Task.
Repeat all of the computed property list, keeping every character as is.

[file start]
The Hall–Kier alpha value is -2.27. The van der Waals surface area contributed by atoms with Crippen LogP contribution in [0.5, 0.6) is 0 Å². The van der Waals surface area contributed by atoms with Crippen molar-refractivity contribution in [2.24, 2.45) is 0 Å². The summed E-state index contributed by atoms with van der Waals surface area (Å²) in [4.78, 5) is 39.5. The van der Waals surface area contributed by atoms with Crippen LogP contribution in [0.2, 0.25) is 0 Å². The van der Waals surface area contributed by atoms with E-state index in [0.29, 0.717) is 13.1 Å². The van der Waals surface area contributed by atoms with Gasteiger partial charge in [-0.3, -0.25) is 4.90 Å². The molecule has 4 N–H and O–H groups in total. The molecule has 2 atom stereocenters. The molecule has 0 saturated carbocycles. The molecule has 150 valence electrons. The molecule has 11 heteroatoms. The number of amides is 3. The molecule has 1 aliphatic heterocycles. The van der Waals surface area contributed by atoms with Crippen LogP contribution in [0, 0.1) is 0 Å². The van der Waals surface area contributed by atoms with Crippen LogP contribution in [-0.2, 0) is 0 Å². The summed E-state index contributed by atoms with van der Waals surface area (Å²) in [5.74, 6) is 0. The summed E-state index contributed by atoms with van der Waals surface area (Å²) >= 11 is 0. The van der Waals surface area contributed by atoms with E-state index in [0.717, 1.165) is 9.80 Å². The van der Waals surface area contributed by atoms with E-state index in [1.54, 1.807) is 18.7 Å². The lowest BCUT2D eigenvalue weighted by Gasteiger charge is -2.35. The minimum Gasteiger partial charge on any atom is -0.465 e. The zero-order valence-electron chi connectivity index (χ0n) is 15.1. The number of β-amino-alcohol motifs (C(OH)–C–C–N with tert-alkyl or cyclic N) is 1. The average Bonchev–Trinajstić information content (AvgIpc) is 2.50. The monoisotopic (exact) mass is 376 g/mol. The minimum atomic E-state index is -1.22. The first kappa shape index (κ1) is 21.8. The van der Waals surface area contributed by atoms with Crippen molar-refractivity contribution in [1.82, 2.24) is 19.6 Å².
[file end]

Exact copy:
The Hall–Kier alpha value is -2.27. The van der Waals surface area contributed by atoms with Crippen LogP contribution in [0.5, 0.6) is 0 Å². The van der Waals surface area contributed by atoms with Crippen molar-refractivity contribution in [2.24, 2.45) is 0 Å². The summed E-state index contributed by atoms with van der Waals surface area (Å²) in [4.78, 5) is 39.5. The van der Waals surface area contributed by atoms with Crippen LogP contribution in [0.2, 0.25) is 0 Å². The van der Waals surface area contributed by atoms with E-state index in [0.29, 0.717) is 13.1 Å². The van der Waals surface area contributed by atoms with Gasteiger partial charge in [-0.3, -0.25) is 4.90 Å². The molecule has 4 N–H and O–H groups in total. The molecule has 2 atom stereocenters. The molecule has 0 saturated carbocycles. The molecule has 150 valence electrons. The molecule has 11 heteroatoms. The number of amides is 3. The molecule has 1 aliphatic heterocycles. The van der Waals surface area contributed by atoms with Crippen LogP contribution in [0, 0.1) is 0 Å². The van der Waals surface area contributed by atoms with Crippen LogP contribution in [-0.2, 0) is 0 Å². The summed E-state index contributed by atoms with van der Waals surface area (Å²) in [5.74, 6) is 0. The summed E-state index contributed by atoms with van der Waals surface area (Å²) >= 11 is 0. The van der Waals surface area contributed by atoms with E-state index in [0.717, 1.165) is 9.80 Å². The van der Waals surface area contributed by atoms with E-state index in [1.54, 1.807) is 18.7 Å². The lowest BCUT2D eigenvalue weighted by Gasteiger charge is -2.35. The minimum Gasteiger partial charge on any atom is -0.465 e. The zero-order valence-electron chi connectivity index (χ0n) is 15.1. The number of β-amino-alcohol motifs (C(OH)–C–C–N with tert-alkyl or cyclic N) is 1. The average Bonchev–Trinajstić information content (AvgIpc) is 2.50. The monoisotopic (exact) mass is 376 g/mol. The minimum atomic E-state index is -1.22. The first kappa shape index (κ1) is 21.8. The van der Waals surface area contributed by atoms with Crippen molar-refractivity contribution in [1.82, 2.24) is 19.6 Å².